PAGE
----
Alex Schadenberg

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Alison Davis, the leader of the disability rights group No Less Human, RIP

Alex Schadenberg
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I lost a friend and we lost a great leader on December 3. Alison Davis, who was born with Spina Bifida and hydrocephalus, became the leader of the disability rights group – No Less Human in the 1990’s but Alison had already been active in the fight to protect children with disabilities from being killed based on eugenic attitudes.

Alison was one of the world’s greatest advocates for the right to life of people with disabilities. She was a tremendously caring person who effectively communicated her support of life and opposition to killing through euthanasia.

Alison first became involved in the issue of euthanasia when she wrote a moving letter concerning the killing of newborns with disabilities. In fact children with Spina Bifida were considered by academics who promote quality of life over caring that leads to children with disabilities being treated as “better off dead.”

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The Groningen Protocol, that was developed to permit euthanasia for children with disabilities in the Netherlands, was based on the euthanasia deaths of 22 children born with Spina Bifida.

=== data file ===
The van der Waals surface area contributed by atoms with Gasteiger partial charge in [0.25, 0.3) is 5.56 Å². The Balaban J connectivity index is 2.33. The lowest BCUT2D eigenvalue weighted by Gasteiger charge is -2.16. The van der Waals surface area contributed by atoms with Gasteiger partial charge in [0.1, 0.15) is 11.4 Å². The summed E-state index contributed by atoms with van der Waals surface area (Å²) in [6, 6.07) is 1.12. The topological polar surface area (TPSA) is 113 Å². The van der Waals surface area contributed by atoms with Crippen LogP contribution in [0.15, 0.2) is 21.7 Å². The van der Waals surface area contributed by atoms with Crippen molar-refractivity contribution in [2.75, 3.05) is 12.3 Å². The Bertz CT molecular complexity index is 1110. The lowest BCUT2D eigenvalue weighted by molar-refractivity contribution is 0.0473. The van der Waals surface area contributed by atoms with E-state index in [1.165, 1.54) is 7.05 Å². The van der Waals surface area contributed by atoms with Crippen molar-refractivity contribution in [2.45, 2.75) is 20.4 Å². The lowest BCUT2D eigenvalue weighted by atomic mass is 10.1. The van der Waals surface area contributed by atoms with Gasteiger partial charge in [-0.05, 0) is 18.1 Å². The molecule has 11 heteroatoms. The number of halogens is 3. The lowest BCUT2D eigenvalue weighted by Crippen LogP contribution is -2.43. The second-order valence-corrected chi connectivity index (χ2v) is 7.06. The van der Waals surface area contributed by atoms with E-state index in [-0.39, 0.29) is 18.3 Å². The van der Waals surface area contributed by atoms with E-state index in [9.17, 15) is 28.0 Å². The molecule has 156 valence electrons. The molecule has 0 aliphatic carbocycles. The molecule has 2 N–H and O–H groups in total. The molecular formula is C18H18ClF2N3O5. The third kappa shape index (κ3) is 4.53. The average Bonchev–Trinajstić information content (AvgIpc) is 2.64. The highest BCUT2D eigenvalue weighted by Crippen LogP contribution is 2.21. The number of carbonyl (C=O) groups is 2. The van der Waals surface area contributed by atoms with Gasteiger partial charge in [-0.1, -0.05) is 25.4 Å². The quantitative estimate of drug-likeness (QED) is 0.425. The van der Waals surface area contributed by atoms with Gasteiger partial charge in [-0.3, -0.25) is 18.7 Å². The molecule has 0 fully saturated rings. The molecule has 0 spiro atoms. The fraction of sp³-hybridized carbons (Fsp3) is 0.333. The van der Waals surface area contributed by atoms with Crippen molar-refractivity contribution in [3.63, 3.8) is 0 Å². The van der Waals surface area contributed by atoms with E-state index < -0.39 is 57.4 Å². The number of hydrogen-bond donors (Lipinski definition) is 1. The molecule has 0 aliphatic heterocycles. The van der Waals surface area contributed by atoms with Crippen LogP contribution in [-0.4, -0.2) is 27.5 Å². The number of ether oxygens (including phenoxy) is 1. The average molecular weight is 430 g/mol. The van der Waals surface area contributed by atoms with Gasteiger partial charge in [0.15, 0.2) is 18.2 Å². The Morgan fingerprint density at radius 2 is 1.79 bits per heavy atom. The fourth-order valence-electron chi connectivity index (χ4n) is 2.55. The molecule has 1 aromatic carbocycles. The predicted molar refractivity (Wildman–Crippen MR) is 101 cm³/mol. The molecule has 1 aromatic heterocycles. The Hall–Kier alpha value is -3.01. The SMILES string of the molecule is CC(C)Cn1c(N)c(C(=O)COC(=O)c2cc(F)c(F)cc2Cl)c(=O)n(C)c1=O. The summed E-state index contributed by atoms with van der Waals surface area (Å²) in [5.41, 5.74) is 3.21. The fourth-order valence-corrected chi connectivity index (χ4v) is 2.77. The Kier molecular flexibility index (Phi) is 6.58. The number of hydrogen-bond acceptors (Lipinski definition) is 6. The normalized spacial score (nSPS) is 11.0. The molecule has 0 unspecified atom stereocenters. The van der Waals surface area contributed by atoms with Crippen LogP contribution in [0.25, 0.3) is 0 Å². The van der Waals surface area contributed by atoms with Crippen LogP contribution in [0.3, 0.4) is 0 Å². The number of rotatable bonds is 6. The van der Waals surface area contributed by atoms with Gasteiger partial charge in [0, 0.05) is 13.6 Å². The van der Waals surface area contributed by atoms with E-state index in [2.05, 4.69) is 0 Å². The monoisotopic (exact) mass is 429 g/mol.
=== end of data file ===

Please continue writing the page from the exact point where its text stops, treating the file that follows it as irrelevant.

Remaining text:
I first became aware of Alison through her story that was published on the No Less Human website.

Alison was an incredibly effective spokesperson against euthanasia because she understood pain, suffering and depression.

Alison lived with a significant amount of suffering especially later in life when she developed conditions including osteoporosis, arthritis and chronic obstructive pulmonary disease. 

For many years Alison wanted to commit suicide, due to living with considerable pain that led to Alison living significant depression.

Alison was blessed by her care-giver Colin Harte, who from 1987 to her death, he became a constant companion and devoted care-giver. In 1995, Alison and Colin established a charity for children with disabilities in South India who are in need of support and care.

Alison provided me with a great gift, at a conference in Rome, when she allowed me to bring her forward to receive a blessing from Pope Benedict, which also enabled me to meet the Pope.

In my life, I have only met a few people like Alison who always expressed true love and compassion for people needing care and compassion.

Her leadership, her caring personality, her understanding of depression, and her human vitality will be missed.

We lost a real leader, but we continue to be inspired by her life.

This article originally appeared on Alex Schadenberg's blog and is reprinted with permission.



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